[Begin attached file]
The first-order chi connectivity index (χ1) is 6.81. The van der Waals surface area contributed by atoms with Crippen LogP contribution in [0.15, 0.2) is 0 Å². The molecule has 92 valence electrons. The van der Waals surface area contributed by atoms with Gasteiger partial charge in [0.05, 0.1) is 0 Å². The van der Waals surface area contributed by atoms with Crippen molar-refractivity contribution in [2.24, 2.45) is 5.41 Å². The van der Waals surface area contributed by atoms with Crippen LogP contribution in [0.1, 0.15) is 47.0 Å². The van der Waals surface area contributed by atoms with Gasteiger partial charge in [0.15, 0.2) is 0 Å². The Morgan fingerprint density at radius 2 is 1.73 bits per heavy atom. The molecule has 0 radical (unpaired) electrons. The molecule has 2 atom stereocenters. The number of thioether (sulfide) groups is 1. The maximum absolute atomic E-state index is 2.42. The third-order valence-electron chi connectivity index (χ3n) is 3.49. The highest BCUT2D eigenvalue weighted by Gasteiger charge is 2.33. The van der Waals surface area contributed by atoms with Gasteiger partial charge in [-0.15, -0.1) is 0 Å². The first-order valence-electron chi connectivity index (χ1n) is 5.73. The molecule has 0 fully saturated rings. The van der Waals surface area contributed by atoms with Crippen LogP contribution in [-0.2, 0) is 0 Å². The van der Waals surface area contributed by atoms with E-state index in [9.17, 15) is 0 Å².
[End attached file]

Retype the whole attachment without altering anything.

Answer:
The first-order chi connectivity index (χ1) is 6.81. The van der Waals surface area contributed by atoms with Crippen LogP contribution in [0.15, 0.2) is 0 Å². The molecule has 92 valence electrons. The van der Waals surface area contributed by atoms with Gasteiger partial charge in [0.05, 0.1) is 0 Å². The van der Waals surface area contributed by atoms with Crippen molar-refractivity contribution in [2.24, 2.45) is 5.41 Å². The van der Waals surface area contributed by atoms with Crippen LogP contribution in [0.1, 0.15) is 47.0 Å². The van der Waals surface area contributed by atoms with Gasteiger partial charge in [0.15, 0.2) is 0 Å². The Morgan fingerprint density at radius 2 is 1.73 bits per heavy atom. The molecule has 0 radical (unpaired) electrons. The molecule has 2 atom stereocenters. The number of thioether (sulfide) groups is 1. The maximum absolute atomic E-state index is 2.42. The third-order valence-electron chi connectivity index (χ3n) is 3.49. The highest BCUT2D eigenvalue weighted by Gasteiger charge is 2.33. The van der Waals surface area contributed by atoms with Gasteiger partial charge in [-0.15, -0.1) is 0 Å². The first-order valence-electron chi connectivity index (χ1n) is 5.73. The molecule has 0 fully saturated rings. The van der Waals surface area contributed by atoms with Crippen LogP contribution in [-0.2, 0) is 0 Å². The van der Waals surface area contributed by atoms with E-state index in [9.17, 15) is 0 Å².